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Windows vista alt key mapping

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  • Ian00
    This looks like a bug that I ve worked around. I ve noticed in windows vista that mapping alt keys doesn t work in ~/.vimrc. Mapping after vim loads works
    Message 1 of 4 , Aug 8, 2009
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      This looks like a bug that I've worked around. I've noticed in windows
      vista that mapping alt keys doesn't work in ~/.vimrc. Mapping after
      vim loads works fine, and creating a separate file with the mappings
      and then sourcing it from an autocommand works:

      autocmd VimEnter * source ~/.vimbugfix

      For reference, alt a-z in insert mode gives:
      áâãäåæçèéêëìíîïðñòóôõö÷øùú

      I get the same result with default settings, and no vimrc or gvimrc.

      - Ian Kelling

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    • Matt Wozniski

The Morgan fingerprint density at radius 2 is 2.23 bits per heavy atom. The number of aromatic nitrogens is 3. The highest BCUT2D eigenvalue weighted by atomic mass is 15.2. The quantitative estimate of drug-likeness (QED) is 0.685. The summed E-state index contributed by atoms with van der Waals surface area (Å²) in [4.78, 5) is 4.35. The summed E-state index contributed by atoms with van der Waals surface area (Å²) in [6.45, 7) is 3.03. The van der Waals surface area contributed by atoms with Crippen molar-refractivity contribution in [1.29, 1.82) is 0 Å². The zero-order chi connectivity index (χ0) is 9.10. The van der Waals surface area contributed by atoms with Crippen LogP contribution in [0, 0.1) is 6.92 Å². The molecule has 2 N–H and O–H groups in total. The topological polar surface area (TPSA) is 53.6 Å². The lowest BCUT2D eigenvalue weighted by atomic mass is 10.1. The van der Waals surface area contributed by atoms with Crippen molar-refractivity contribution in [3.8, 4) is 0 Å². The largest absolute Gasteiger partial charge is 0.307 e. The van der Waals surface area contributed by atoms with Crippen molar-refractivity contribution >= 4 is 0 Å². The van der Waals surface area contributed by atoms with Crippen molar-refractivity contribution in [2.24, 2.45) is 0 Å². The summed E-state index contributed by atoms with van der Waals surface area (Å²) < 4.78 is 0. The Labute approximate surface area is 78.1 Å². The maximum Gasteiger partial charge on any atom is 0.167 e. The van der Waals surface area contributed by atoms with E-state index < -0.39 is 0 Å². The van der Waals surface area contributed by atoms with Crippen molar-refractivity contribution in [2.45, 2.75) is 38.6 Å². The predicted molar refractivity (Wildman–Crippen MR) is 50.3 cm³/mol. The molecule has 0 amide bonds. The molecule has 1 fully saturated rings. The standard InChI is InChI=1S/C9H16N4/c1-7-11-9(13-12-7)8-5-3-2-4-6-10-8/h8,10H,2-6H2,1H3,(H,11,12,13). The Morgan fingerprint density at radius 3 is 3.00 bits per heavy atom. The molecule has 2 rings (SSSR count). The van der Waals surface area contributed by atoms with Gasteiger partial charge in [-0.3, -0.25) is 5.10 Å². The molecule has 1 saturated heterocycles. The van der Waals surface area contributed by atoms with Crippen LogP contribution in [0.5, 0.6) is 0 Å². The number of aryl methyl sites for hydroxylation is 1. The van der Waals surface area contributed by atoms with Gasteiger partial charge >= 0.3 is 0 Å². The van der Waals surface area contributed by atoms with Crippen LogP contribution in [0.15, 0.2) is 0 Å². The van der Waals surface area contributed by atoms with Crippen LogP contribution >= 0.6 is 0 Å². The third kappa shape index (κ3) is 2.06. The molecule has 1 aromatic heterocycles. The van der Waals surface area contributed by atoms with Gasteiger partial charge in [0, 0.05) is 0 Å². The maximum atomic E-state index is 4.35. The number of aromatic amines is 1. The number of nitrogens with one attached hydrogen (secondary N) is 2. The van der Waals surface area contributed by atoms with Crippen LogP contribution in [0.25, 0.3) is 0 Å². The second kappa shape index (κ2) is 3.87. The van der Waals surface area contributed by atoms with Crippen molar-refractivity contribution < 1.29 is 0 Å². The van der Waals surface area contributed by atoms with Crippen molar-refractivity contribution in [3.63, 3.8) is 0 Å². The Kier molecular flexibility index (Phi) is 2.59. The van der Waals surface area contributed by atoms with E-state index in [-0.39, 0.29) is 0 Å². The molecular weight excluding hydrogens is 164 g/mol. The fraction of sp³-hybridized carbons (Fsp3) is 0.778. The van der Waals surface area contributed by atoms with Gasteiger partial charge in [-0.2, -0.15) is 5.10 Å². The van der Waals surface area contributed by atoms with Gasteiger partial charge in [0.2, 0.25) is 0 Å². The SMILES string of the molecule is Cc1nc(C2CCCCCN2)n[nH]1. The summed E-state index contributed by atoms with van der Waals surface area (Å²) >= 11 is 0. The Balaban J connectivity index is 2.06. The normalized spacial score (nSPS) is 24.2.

... Hm. Don t have a windows machine to test with at the moment, care to do some debugging? What does set enc? fenc? fencs? print out if you put it in
      Message 2 of 4 , Aug 8, 2009
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        On Sat, Aug 8, 2009 at 4:49 AM, Ian00 wrote:
        >
        > This looks like a bug that I've worked around. I've noticed in windows
        > vista that mapping alt keys doesn't work in ~/.vimrc. Mapping after
        > vim loads works fine, and creating a separate file with the mappings
        > and then sourcing it from an autocommand works:
        >
        >        autocmd VimEnter * source ~/.vimbugfix
        >
        > For reference, alt a-z in insert mode gives:
        > áâãäåæçèéêëìíîïðñòóôõö÷øùú
        >
        > I get the same result with default settings, and no vimrc or gvimrc.
        >
        > - Ian Kelling

        Hm. Don't have a windows machine to test with at the moment, care to
        do some debugging? What does "set enc? fenc? fencs?" print out if you
        put it in _vimrc? If you run that line manually? If you put the maps